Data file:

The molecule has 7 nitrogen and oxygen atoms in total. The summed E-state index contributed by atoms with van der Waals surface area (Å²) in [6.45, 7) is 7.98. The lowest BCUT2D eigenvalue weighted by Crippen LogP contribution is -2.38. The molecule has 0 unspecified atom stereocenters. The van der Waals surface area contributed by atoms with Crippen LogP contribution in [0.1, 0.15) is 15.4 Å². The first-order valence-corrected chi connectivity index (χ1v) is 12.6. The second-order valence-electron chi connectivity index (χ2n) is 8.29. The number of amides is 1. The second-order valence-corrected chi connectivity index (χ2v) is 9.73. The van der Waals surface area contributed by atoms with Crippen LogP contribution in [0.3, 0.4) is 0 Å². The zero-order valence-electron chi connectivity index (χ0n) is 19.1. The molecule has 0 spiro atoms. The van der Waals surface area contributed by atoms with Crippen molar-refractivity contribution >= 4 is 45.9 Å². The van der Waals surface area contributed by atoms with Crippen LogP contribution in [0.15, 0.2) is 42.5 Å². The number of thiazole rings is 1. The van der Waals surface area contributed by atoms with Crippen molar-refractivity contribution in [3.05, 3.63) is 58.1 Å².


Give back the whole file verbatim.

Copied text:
The molecule has 7 nitrogen and oxygen atoms in total. The summed E-state index contributed by atoms with van der Waals surface area (Å²) in [6.45, 7) is 7.98. The lowest BCUT2D eigenvalue weighted by Crippen LogP contribution is -2.38. The molecule has 0 unspecified atom stereocenters. The van der Waals surface area contributed by atoms with Crippen LogP contribution in [0.1, 0.15) is 15.4 Å². The first-order valence-corrected chi connectivity index (χ1v) is 12.6. The second-order valence-electron chi connectivity index (χ2n) is 8.29. The number of amides is 1. The second-order valence-corrected chi connectivity index (χ2v) is 9.73. The van der Waals surface area contributed by atoms with Crippen LogP contribution in [0.3, 0.4) is 0 Å². The zero-order valence-electron chi connectivity index (χ0n) is 19.1. The molecule has 0 spiro atoms. The van der Waals surface area contributed by atoms with Crippen molar-refractivity contribution >= 4 is 45.9 Å². The van der Waals surface area contributed by atoms with Crippen LogP contribution in [0.15, 0.2) is 42.5 Å². The number of thiazole rings is 1. The van der Waals surface area contributed by atoms with Crippen molar-refractivity contribution in [3.05, 3.63) is 58.1 Å².